The voices of Urban Institute's researchers and staff
October 28, 2016

How NeighborWorks America’s programs help underserved borrowers get and keep their own homes

October 28, 2016

The overwhelming majority of new homeowners between 2010 and 2030 will be minorities, a group traditionally underserved in the housing market. Minority homeowners today, however, have significantly lower rates of homeownership than white homeowners.

If we want to maintain a healthy housing market, we need to find effective ways to help minority households become sustainable homeowners.

NeighborWorks America, a nonprofit that supports approximately 250 affiliated housing and community development organizations helping families across the country, is working toward that end. In 2015, NeighborWorks America helped 21,700 families become homeowners through their nationwide homeownership education and counseling program.

According to our recent study, the program successfully serves traditionally disadvantaged borrowers and significantly improves their chances of staying current on their mortgage payments and, thus, remaining in their homes.

How effective is the program?

A previous study of the NeighborWorks program found a nearly one-third drop in the likelihood of serious mortgage delinquency when consumers received prepurchase counseling and education. That research was based on mortgages originated from 2007 to 2009, when the housing crisis unfolded and the credit box began to tighten.

Our report examined NeighborWorks loans originated from 2010 to 2012, when the housing market struggled to recover and credit tightened considerably. We wanted to see whether the positive impact of NeighborWorks’s counseling services on mortgage performance was sustained under very different economic conditions.

Our research shows that buyers who received homeownership education and counseling from NeighborWorks achieved significantly better loan performance than comparable buyers without NeighborWorks services, even in a tight-credit, low-default housing market. Holding all other things equal, the delinquency rates of 90 days or more for NeighborWorks loans were 16 percent lower than rates for non-NeighborWorks loans.

Who is served by the program?

NeighborWorks’s program works even in today’s tight-credit, low-default housing market, but whom does it serve? Our research shows NeighborWorks’s program reached traditionally underserved borrowers, including African Americans, Hispanics, low-income families, and families headed by female borrowers. Among NeighborWorks clients, we found the following:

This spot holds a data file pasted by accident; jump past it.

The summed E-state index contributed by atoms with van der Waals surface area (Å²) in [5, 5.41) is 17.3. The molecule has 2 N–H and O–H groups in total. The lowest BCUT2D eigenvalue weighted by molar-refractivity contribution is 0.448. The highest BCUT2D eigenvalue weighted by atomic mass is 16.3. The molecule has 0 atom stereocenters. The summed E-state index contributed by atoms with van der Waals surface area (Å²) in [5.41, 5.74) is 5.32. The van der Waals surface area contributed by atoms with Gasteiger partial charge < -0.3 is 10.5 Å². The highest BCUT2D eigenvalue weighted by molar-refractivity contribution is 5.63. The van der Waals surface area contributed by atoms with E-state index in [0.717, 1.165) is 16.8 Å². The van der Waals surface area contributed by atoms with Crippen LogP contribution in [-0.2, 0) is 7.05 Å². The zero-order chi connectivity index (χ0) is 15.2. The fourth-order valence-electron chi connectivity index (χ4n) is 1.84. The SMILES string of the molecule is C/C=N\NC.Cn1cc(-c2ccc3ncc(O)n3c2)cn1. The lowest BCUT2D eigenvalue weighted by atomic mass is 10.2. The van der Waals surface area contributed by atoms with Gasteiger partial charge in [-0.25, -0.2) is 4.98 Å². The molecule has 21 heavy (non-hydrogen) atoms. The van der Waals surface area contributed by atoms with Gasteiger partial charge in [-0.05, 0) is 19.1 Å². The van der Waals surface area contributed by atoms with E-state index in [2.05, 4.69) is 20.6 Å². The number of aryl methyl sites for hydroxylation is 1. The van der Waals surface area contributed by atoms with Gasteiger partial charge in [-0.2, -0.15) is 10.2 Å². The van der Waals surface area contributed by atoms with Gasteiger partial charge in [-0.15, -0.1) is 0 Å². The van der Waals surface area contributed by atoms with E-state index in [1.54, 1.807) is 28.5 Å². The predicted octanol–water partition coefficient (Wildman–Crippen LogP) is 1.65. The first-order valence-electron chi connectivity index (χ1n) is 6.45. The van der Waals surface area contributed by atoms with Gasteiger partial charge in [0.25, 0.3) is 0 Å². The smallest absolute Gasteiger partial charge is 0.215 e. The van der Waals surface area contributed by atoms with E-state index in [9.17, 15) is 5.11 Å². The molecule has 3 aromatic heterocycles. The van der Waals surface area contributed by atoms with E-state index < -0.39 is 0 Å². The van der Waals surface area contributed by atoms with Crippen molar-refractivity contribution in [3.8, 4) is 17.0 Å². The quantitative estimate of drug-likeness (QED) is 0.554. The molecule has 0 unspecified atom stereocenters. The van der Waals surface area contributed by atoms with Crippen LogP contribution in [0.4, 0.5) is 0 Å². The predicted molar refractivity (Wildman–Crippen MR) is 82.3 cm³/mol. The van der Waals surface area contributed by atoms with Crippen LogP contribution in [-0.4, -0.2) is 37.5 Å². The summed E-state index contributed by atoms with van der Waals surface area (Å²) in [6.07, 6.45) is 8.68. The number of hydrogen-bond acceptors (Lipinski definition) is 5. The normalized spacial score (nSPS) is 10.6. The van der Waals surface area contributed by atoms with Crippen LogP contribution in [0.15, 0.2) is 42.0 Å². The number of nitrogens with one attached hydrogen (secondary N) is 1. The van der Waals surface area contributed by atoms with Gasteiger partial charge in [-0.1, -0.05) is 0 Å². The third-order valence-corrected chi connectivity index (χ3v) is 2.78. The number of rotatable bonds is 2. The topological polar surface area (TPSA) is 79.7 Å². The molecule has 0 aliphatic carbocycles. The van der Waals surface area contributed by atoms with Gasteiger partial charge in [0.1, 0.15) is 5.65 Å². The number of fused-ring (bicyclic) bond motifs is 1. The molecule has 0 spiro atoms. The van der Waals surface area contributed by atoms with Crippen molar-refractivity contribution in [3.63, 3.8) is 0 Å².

• The share of African American borrowers was almost three times higher than the share among general mortgage applicants and borrowers. The share of Hispanic borrowers was twice as high.
  • The share of very low income borrowers was five times higher than the share among general mortgage applicants and borrowers. The share of low-income borrowers was twice as high.
  • The share of female borrowers among NeighborWorks clients was nearly twice as high as the share among general mortgage applicants and borrowers.  

In total, the share of traditionally underserved clients in NeighborWorks’s program was almost twice as high as the share among general home purchase mortgage applicants and borrowers.

HMDA

Where can we maximize these benefits?

We recommend that counselors focus on locations with the most rejected purchase mortgage applicants and the highest real denial rate. Metro areas at the top of the list include Chicago, Miami, and Los Angeles.

Our study confirms that NeighborWorks America’s homeownership counseling and education services can help minority and other disadvantaged households obtain and maintain homeownership. We should target the program to areas with high denial rates, where the housing counseling and education services can be of most help. 

Photo via Shutterstock

SHARE THIS PAGE

As an organization, the Urban Institute does not take positions on issues. Experts are independent and empowered to share their evidence-based views and recommendations shaped by research.